All sys­tems go as the Beau­ti­ful Games be­gin

The Mercury - - FRONT PAGE - Rod­ney Rein­ers

SOC­CER will have the world spell­bound for the next four weeks.

The Fifa 2018 World Cup kicks off in Rus­sia to­day – and, as hap­pens ev­ery four years with this global spec­ta­cle, in ev­ery nook and cranny an au­di­ence of bil­lions will be be­witched by ev­ery touch and pass, and se­duced by the in­ten­sity of the emo­tions from the un­fold­ing drama.

Hosts Rus­sia get the tour­na­ment un­der way in a Group A clash against min­nows Saudi Ara­bia (kick-off 5pm) – and by the time the event fin­ishes on July 15 we will have been through 64 matches, with 32 teams in ac­tion, in 12 sta­dia across the length and breadth of Rus­sia.

And just for last-minute ex­tra spice, Spain, one of the hot favourites, yes­ter­day sen­sa­tion­ally sacked their coach, Julen Lopetegui, just two days be­fore their mouth­wa­ter­ing game against Portugal to­mor­row.

The al­lure of the World Cup, and the rea­son why it cap­tures the imag­i­na­tion, has its roots in foot­ball’s sim­plic­ity, in its ap­peal to the com­mon man.

There’s foot­ball on ev­ery patch of grass, sand or tar – in ev­ery cor­ner of the world, they’re play­ing this sport well-known for the en­dur­ing so­bri­quet of “the beau­ti­ful game”.

De­fend­ing cham­pi­ons Germany will once again be the lead­ing can­di­dates to hold the tro­phy aloft in a month’s time. They have four World Cup ti­tles (1954, 1974, 1990 and 2014) – and look­ing at the awe-inspiring squad they’ve put to­gether, a heady blend of youth and ex­pe­ri­ence, it’s easy to un­der­stand why the Ger­mans are favourites.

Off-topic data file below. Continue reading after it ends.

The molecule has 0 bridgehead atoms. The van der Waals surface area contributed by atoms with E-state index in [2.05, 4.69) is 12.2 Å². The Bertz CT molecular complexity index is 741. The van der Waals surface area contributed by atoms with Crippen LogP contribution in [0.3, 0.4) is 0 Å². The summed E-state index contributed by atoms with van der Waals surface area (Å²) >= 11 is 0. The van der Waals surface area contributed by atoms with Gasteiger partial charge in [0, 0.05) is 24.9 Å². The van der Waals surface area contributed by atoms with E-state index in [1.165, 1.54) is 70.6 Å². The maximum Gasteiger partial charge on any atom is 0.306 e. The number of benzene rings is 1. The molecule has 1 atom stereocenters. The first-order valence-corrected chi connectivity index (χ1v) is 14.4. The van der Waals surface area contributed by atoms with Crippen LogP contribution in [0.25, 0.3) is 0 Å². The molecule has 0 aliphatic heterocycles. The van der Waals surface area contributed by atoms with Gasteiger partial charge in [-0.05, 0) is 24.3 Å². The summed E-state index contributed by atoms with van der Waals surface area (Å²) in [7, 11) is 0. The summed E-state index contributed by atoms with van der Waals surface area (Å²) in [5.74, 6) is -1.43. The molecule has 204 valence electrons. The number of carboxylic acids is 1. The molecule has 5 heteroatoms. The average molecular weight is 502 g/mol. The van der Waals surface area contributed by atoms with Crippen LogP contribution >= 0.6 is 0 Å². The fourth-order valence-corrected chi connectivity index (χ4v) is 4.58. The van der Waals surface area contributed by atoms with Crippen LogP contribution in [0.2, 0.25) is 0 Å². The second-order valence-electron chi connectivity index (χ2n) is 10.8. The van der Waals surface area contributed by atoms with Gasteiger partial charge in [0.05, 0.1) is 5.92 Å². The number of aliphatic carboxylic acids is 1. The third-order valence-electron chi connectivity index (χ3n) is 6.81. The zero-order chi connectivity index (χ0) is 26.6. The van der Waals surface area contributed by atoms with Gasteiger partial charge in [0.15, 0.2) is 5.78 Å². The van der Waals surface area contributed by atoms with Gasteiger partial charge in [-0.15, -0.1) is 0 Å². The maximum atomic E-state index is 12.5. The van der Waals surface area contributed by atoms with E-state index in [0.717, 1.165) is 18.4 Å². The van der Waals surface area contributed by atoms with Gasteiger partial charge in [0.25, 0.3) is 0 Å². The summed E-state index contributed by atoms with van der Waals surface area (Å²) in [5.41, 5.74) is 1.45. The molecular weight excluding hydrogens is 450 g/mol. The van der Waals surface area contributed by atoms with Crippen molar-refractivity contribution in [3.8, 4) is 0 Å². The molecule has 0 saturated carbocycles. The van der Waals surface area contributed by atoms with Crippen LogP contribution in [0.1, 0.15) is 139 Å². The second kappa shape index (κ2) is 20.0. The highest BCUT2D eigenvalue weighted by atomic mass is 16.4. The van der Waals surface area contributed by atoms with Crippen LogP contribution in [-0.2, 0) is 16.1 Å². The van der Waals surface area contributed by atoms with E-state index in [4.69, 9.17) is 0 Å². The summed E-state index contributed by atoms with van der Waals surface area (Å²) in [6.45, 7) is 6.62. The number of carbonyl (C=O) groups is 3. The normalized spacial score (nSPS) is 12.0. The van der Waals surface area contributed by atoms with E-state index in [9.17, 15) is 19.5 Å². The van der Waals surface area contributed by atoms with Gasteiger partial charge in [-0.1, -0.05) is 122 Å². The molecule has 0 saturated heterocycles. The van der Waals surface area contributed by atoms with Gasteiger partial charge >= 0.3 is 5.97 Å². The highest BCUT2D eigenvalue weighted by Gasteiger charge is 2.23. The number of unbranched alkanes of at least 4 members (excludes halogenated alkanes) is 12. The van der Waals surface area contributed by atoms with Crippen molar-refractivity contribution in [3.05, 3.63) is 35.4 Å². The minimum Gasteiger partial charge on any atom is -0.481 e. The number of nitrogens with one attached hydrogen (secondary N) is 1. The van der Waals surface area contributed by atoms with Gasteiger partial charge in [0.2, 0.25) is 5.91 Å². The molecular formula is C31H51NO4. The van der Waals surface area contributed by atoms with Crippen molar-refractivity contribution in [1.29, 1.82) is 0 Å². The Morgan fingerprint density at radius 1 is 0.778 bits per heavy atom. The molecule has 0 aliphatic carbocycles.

But Brazil, Spain, France and Argentina are primed to give Germany a run for their money. Brazil un­doubt­edly look far bet­ter than they did at the 2014 event when they crashed out af­ter a 7-1 ham­mer­ing by Germany. De­fen­sively, the South Amer­i­cans are more or­gan­ised and struc­tured – and as the only coun­try to have won the World Cup five times (1958, 1962, 1970, 1994 and 2002), they will be keen to win again.

The squad is a ver­i­ta­ble feast of tal­ent, in­clud­ing mas­ter ma­gi­cian Ney­mar, the bril­liant Coutinho and the tricky Wil­lian, and they are cer­tainly poised to shine in Rus­sia.

The world’s best player, Lionel Messi, car­ries on his slight shoul­ders the hopes of Argentina. The Barcelona star hasn’t al­ways re­pro­duced his club form at in­ter­na­tional level – but this is his last chance to chisel his name among the greats who have won foot­ball’s most cov­eted tro­phy.

France have prob­a­bly the most gifted squad at this year’s tour­na­ment, while Spain will be keen to em­u­late their World Cup suc­cess of South Africa 2010.

Of the oth­ers, Belgium, Columbia and Uruguay have to be men­tioned as pos­si­ble upsets, while peren­nial un­der-achiev­ers Eng­land, de­spite a strong, tal­ented squad, are likely to be found want­ing again.

The African challenge will come from Egypt, Morocco, Nige­ria, Sene­gal and Tu­nisia. The con­ti­nent, de­spite its wealth of tal­ent, has never man­aged to qual­ify a team be­yond the quar­ter-fi­nals.